Method 1. Message your audience. Using whatever tool you have available (an email list, an educational announcement, a Facebook group, a YouTube video, a blog post), ask your fans ‘would you be interested in taking a course about xyz?’ Depending on their feedback, you should have a good idea as to the potential success of your course.
Method 2. Create a survey. Survey Monkey is one of a variety of free tools to create and send surveys to your followers. In the past, I’ve created a survey that includes the question ‘What other courses would you be interested in?’ I put this survey at the end of all of my online courses. The feedback was spectacular. Being able to hear directly from my consumer about what course they’d be willing to purchase gives you an inside look at what your next course topic should be.
Method 3. The cold ask. Find people who you think might be interested in your topic and ask them. You can find people on Facebook, Linkedin, and Google Plus groups to ask. Either send them a direct message or post a question to the group.
Beyond getting people to tell you whether they’d be interested or not in your course, the next level of validation includes getting people to pay you for your course before you even create it. After all, many people might say they’re interested in your course idea but when it comes down to actually getting out the credit card and paying for it, they might not be that interested.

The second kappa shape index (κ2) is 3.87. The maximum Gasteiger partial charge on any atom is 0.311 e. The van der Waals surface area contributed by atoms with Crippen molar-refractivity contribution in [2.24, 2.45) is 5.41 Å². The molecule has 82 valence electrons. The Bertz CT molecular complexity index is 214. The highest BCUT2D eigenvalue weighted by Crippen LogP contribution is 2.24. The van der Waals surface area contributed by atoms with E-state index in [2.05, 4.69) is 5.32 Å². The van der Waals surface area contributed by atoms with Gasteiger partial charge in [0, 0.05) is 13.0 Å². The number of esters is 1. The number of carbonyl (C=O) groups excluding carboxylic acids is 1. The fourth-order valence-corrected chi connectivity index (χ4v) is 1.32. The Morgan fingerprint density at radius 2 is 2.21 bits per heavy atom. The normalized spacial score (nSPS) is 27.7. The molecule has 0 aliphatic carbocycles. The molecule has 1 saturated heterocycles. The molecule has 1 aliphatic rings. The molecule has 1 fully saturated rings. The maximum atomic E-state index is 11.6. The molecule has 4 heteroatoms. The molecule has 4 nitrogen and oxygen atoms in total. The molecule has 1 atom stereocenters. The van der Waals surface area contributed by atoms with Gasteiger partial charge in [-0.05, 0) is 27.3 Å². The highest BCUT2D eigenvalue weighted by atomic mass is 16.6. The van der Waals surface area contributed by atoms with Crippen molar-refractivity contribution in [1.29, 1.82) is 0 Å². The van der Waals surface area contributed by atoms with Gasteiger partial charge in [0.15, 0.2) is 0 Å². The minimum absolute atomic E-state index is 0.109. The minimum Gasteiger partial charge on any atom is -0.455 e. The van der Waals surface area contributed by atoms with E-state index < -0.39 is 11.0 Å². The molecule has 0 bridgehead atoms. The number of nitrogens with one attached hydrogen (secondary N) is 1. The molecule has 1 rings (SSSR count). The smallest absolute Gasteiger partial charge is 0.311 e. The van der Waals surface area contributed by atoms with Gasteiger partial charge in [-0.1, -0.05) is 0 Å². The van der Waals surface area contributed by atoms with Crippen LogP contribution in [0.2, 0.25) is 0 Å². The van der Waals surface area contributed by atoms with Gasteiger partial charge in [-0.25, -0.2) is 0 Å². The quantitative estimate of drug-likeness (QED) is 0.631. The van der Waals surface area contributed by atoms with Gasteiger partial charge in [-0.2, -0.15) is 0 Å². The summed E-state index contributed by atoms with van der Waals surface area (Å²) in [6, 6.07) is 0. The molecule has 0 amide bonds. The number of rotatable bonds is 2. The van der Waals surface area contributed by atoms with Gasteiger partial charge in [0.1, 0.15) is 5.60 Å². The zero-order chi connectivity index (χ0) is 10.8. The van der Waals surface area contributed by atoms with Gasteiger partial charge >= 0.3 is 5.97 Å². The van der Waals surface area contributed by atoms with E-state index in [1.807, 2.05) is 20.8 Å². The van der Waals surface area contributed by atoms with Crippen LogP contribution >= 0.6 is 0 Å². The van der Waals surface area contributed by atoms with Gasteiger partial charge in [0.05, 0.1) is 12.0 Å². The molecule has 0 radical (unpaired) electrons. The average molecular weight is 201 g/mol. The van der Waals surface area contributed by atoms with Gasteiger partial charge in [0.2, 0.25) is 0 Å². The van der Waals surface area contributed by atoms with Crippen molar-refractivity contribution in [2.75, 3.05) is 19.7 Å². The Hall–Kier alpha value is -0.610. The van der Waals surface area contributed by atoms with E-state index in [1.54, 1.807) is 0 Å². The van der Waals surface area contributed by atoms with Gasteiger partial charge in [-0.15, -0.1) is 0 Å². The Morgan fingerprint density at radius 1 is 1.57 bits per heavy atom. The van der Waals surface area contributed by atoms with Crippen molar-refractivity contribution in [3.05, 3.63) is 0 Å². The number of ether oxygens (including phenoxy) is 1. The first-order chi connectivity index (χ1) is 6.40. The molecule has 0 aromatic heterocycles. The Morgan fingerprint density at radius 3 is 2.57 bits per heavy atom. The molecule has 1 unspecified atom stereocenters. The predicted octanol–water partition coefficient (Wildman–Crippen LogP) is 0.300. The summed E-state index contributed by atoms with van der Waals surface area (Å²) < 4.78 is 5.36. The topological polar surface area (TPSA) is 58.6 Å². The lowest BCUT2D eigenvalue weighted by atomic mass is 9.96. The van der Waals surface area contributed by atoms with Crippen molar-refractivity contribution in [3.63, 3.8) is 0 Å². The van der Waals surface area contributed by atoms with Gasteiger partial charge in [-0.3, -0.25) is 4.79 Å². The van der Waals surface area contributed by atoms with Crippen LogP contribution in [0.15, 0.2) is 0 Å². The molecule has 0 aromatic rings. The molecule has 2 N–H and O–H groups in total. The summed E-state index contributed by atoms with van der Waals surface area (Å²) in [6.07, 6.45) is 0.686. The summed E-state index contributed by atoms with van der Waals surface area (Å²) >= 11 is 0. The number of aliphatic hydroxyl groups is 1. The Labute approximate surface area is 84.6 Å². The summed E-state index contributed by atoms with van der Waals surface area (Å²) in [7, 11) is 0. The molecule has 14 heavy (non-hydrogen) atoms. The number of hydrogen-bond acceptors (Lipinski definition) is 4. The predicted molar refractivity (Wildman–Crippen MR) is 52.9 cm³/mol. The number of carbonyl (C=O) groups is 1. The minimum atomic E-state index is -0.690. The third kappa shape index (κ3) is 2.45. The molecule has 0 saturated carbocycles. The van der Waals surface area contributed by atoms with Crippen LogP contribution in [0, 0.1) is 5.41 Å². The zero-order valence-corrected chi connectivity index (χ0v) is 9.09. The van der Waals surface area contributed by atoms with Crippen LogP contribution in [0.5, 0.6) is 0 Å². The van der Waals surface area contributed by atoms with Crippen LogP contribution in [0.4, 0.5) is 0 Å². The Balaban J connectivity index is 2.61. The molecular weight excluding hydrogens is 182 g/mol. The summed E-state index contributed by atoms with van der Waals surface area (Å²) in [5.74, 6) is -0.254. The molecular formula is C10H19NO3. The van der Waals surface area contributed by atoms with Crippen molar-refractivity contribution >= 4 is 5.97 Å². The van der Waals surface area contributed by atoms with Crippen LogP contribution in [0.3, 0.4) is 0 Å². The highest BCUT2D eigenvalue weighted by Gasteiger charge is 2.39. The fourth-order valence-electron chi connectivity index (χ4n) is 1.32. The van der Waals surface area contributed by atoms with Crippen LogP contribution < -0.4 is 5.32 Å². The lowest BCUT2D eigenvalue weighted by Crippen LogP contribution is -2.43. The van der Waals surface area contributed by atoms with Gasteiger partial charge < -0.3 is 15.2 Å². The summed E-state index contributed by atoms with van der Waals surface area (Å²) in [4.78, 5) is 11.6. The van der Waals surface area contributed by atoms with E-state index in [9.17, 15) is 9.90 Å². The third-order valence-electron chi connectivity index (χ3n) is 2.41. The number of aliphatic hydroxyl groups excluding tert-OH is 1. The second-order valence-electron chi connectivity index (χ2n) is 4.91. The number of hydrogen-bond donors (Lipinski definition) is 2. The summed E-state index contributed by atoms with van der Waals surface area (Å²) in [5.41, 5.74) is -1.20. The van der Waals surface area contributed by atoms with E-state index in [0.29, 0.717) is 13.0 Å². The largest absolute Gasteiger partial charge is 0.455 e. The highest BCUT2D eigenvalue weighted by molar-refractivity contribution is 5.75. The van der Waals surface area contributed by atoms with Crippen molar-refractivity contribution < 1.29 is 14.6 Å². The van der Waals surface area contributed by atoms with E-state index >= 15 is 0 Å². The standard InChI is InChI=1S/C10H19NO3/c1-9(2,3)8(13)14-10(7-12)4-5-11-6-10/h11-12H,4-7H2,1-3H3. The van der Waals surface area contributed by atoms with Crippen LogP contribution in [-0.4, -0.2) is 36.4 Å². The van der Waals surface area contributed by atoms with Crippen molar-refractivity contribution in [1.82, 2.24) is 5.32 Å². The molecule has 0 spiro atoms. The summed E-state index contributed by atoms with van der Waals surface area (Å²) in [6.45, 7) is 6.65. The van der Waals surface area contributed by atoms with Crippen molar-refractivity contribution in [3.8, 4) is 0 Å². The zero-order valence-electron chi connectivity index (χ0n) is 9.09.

Method 1. Create a prelaunch course with a tool like Teachable. With Teachable, you’re actually able to create a course without any content in it. Put up a splash page with information about what the course will be. Then send it out to your audience (email list, social media followers, YouTube subscribers) and ask people to pre-register. To pre-register, they’ll have to pay for the course. I’ve seen people make 4-5 figures in pre-sale registrations. Talk about validation! If there’s people willing to pay for a class that isn’t even created yet, think about how many people would be interested in purchasing it afterwards.
Method 2. Crowdfunding campaign. Sites like Kickstarter or IndieGoGo are great places to launch a product before spending the time or money developing it. Many online instructors have also used these platforms to crowdfund the creation of their online course. On one hand, it gives you money to spend the time and effort creating a high quality course. On the other hand, it also validates your course idea. Similar to in method 1, if people help pay for your course with a crowdfund campaign, there’s bound to be people interested in paying for the actual course.
Now you know a bunch of different ways to validate your course idea – it’s time to take action. I know it may seem like a lot of work to do some of these methods. But putting the effort in right now to make sure people are interested in your course will be worth it in the end.
Cool! I hope this guide will help you in validating your next online course idea!